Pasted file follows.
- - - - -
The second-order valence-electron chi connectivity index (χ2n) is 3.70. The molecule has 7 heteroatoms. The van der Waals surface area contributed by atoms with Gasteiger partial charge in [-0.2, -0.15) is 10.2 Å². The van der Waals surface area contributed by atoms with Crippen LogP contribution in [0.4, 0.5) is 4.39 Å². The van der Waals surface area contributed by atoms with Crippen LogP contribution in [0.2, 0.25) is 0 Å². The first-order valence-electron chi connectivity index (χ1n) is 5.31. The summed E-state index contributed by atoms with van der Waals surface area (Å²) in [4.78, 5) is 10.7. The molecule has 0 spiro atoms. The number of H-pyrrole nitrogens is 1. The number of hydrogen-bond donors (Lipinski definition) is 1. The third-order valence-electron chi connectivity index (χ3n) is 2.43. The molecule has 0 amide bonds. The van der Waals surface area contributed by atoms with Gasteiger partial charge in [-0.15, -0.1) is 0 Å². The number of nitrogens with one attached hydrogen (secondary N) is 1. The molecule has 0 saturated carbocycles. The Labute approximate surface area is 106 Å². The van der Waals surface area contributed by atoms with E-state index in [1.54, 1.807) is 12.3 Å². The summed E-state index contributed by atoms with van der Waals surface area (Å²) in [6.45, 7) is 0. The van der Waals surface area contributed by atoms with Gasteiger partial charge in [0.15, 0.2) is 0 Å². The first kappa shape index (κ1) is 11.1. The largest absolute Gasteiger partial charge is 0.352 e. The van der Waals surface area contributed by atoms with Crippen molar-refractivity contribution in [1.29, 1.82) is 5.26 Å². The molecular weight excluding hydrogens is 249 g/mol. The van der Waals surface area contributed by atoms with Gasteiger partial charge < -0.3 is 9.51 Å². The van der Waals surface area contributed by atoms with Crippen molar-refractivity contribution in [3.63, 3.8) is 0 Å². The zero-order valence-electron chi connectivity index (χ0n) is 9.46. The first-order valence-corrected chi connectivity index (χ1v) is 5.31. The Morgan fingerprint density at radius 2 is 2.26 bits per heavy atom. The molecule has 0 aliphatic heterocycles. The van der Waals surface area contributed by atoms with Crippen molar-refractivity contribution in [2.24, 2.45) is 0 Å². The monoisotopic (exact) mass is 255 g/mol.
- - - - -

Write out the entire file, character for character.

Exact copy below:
The second-order valence-electron chi connectivity index (χ2n) is 3.70. The molecule has 7 heteroatoms. The van der Waals surface area contributed by atoms with Gasteiger partial charge in [-0.2, -0.15) is 10.2 Å². The van der Waals surface area contributed by atoms with Crippen LogP contribution in [0.4, 0.5) is 4.39 Å². The van der Waals surface area contributed by atoms with Crippen LogP contribution in [0.2, 0.25) is 0 Å². The first-order valence-electron chi connectivity index (χ1n) is 5.31. The summed E-state index contributed by atoms with van der Waals surface area (Å²) in [4.78, 5) is 10.7. The molecule has 0 spiro atoms. The number of H-pyrrole nitrogens is 1. The number of hydrogen-bond donors (Lipinski definition) is 1. The third-order valence-electron chi connectivity index (χ3n) is 2.43. The molecule has 0 amide bonds. The van der Waals surface area contributed by atoms with Gasteiger partial charge in [-0.15, -0.1) is 0 Å². The number of nitrogens with one attached hydrogen (secondary N) is 1. The molecule has 0 saturated carbocycles. The Labute approximate surface area is 106 Å². The van der Waals surface area contributed by atoms with E-state index in [1.54, 1.807) is 12.3 Å². The summed E-state index contributed by atoms with van der Waals surface area (Å²) in [6.45, 7) is 0. The van der Waals surface area contributed by atoms with Gasteiger partial charge in [0.15, 0.2) is 0 Å². The first kappa shape index (κ1) is 11.1. The largest absolute Gasteiger partial charge is 0.352 e. The van der Waals surface area contributed by atoms with Crippen molar-refractivity contribution in [1.29, 1.82) is 5.26 Å². The molecular weight excluding hydrogens is 249 g/mol. The van der Waals surface area contributed by atoms with Gasteiger partial charge < -0.3 is 9.51 Å². The van der Waals surface area contributed by atoms with Crippen molar-refractivity contribution in [3.63, 3.8) is 0 Å². The zero-order valence-electron chi connectivity index (χ0n) is 9.46. The first-order valence-corrected chi connectivity index (χ1v) is 5.31. The Morgan fingerprint density at radius 2 is 2.26 bits per heavy atom. The molecule has 0 aliphatic heterocycles. The van der Waals surface area contributed by atoms with Crippen molar-refractivity contribution in [2.24, 2.45) is 0 Å². The monoisotopic (exact) mass is 255 g/mol.